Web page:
- Colorado regulators want to give customers more control over their bills and energy usage and are pressing the state's utilities to run pilot programs exploring time-of-use (TOU) rates. But one commissioner at the Public Utilities Commission warns the state is moving too quickly.
- The PUC this week directed Black Hills Energy to develop a TOU pilot for its 85,000 customers, and to file it by Oct. 1. The utility had asked the commission to slow the implementation schedule, but regulators denied that request in a 2-1 vote.
- Xcel Energy is running a TOU pilot in the state, and according to The Pueblo Chieftain, Commissioner Wendy Moser voted against requiring the Black Hills pilot in favor of waiting for those results to come out.
As utilities work to better coordinate grid resources and reduce peak demand, time-of-use rates are increasingly being studied and implemented. Paired with solar-plus-storage, they can be a powerful tool for reducing customer bills. For electric vehicles, TOU rates will be crucial for utilities with high adoption rates in order to reduce peak demand and demand charges.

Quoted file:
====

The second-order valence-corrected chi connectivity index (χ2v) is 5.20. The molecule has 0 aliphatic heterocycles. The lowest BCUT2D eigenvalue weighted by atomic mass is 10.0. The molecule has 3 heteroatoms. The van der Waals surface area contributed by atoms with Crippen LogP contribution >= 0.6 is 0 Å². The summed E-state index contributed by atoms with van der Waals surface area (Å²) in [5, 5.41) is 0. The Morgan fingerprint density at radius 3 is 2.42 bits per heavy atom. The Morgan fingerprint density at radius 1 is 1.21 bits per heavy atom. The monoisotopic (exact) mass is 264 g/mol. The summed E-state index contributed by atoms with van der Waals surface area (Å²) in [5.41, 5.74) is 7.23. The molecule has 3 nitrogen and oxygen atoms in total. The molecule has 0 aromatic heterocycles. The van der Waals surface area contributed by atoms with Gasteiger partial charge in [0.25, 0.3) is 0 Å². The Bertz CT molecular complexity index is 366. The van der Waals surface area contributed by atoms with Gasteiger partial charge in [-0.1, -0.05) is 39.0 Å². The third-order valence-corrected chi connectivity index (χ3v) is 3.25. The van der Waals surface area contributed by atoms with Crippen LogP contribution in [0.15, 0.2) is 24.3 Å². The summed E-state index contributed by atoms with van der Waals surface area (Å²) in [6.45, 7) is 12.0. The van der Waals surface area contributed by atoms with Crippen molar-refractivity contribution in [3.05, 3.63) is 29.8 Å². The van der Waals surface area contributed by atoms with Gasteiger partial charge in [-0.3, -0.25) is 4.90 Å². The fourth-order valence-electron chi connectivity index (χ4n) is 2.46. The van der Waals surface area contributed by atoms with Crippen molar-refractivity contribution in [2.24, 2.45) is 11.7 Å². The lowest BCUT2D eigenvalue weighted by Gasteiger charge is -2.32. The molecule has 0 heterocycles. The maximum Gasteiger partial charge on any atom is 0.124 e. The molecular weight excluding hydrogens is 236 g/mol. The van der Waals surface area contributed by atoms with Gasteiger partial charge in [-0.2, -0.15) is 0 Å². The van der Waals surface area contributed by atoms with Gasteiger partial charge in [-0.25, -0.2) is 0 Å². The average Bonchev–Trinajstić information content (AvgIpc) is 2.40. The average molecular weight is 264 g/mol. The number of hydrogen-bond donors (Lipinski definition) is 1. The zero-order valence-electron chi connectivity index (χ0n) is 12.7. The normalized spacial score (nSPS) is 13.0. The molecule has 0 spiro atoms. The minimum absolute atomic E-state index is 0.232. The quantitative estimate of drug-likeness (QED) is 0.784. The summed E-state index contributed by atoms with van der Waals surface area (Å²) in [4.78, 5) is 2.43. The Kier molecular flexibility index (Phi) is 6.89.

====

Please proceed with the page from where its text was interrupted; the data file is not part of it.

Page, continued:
States are in varying stages of the shift. California will implement default TOU rates for all customers beginning in 2019. Last month, the Minnesota Public Utilities Commission approved a TOU pilot rate for Xcel Energy.
But in Colorado, Xcel is already running a pilot with the results expected in 2020. Commissioner Moser opposed directing Black Hills to develop a pilot immediately, but the measure passed 2-1.
"This will be expensive for customers in Pueblo," she said, according to the Chieftain.
The goal is to have the new rate pilot in place by next June and to make it available for all of Black Hills' customers.
Regulators are cautious because while customers can reduce their bills if they shift energy consumption to lower-priced times, those same bills can also rise if customers are not aware of the changes and how to utilize them. San Diego Gas & Electric recently proposed TOU residential rates with a year-long money-back offer allowing customers to opt out at any time and receive a refund if standard rates would have been cheaper.